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  • Writer's pictureHoneyman Home Services

Feeling dumb about “smart homes”?You’re not alone!

Maybe you’re not the early adopter that you secretly wish you were. Or you’re just plain overwhelmed with all of the options, and don’t know where to start - or whether this is a frivolous expense. Get in line.

When smart homes came up as a possible topic for this blog, I cringed because I was (am) very intimidated. I have done a good amount of research to write on this subject, and still have much more to learn. So while I am not touting myself as an expert on home automation by any stretch of the imagination, I have distilled sources and found some “smart home for dummies” explainers that are helpful in what has now become my quest: to make my home a smart one!

This is the first of a series of posts where I will take you through my husband’s and my journey as we automate our home. In this this installment I’ll walk you through the basics that I have learned so far, and in future installments I will share our progress as we figure this out, until we hopefully have the most genius of homes.



Oxford dictionary defines a smart home as “a home equipped with lighting, heating [AC], and electronic devices that can be controlled remotely by phone or computer.”

All of these devices are connected with each other and can be accessed through one central point or platform, enabled by either an app that you control from your mobile device, or voice controlled via a smart speaker (or both).

Before you set out on the pursuit of home automation, there are 3 key questions you need to ask yourself. I’ll break them down for you.


IF you have the financial resources, you can call an “integrator” to set up a high end smart home system to control most everything in your house, via companies like Savant, Control4 or Crestron. They will set you up either wirelessly or “hardwired”. The former has the inherent security issues of being internet based, but is significantly cheaper, while the hardwired versions can run into the tens of thousands of dollars. Plus, after the initial set up they will charge you a monthly fee to monitor your system (most commonly for security).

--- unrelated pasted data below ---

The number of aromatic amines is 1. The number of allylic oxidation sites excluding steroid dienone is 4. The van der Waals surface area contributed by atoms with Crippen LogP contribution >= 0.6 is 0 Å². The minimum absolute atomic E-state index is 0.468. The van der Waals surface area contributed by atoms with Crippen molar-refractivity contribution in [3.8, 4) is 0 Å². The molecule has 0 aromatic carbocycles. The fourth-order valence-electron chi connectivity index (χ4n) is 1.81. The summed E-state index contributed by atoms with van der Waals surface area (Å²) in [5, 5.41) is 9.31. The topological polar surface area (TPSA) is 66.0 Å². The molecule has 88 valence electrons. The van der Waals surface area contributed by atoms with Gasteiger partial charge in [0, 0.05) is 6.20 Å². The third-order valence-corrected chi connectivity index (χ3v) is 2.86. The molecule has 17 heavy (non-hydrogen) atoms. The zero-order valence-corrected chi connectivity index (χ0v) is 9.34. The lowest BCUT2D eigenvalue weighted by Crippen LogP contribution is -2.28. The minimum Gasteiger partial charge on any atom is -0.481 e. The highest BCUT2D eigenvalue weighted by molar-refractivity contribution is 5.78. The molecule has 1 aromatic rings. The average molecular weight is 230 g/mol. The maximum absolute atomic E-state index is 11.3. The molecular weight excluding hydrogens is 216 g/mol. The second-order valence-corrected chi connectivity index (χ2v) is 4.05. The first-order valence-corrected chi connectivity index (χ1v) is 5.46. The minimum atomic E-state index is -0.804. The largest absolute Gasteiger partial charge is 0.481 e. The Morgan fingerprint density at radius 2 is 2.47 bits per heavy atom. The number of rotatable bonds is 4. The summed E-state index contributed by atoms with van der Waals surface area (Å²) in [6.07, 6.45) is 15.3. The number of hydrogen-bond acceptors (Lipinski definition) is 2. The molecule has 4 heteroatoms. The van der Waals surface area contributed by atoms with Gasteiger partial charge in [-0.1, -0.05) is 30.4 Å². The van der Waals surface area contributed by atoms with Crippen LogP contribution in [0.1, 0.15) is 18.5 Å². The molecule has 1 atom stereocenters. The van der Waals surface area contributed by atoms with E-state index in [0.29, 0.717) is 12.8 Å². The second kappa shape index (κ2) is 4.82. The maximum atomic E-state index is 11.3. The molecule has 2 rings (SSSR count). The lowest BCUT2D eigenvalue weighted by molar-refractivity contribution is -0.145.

The good news is that the tech giants (Google, Amazon and Apple) provide more accessible and (purportedly) easy to install options. By accessible I mean that they can run anywhere from $250 to $1,500 to set up, depending on how many gadgets you want to control, and how many new gadgets you have to buy as a result. You can either do your own set up or call a professional (a handyman that is tech savvy can do this for you, Honeyman can hook you up). I’m going to focus on these “mainstream” options, since the higher end systems are most frequently used in new construction single family homes, while most of my readers are condo dwellers. But, if you live in a house and are interested in a more affordable option, read on!

Not all devices work with all platforms, so this choice is critical, and may be driven by the devices you currently own. As you add new devices, they too must be compatible with your chosen platform.

You can get the basic “hub” for as little as $50.00 for an Amazon Echo Dot or a Google Nest Mini. Prices can go up from there depending on whether you want to use it as a speaker (you can get better sound quality if you invest more) or if you want a screen.

The screen serves as a control panel, enables video chat and gives you access to limited streaming services, depending on the brand. You can also do all of this with a smartphone or a tablet, and then some.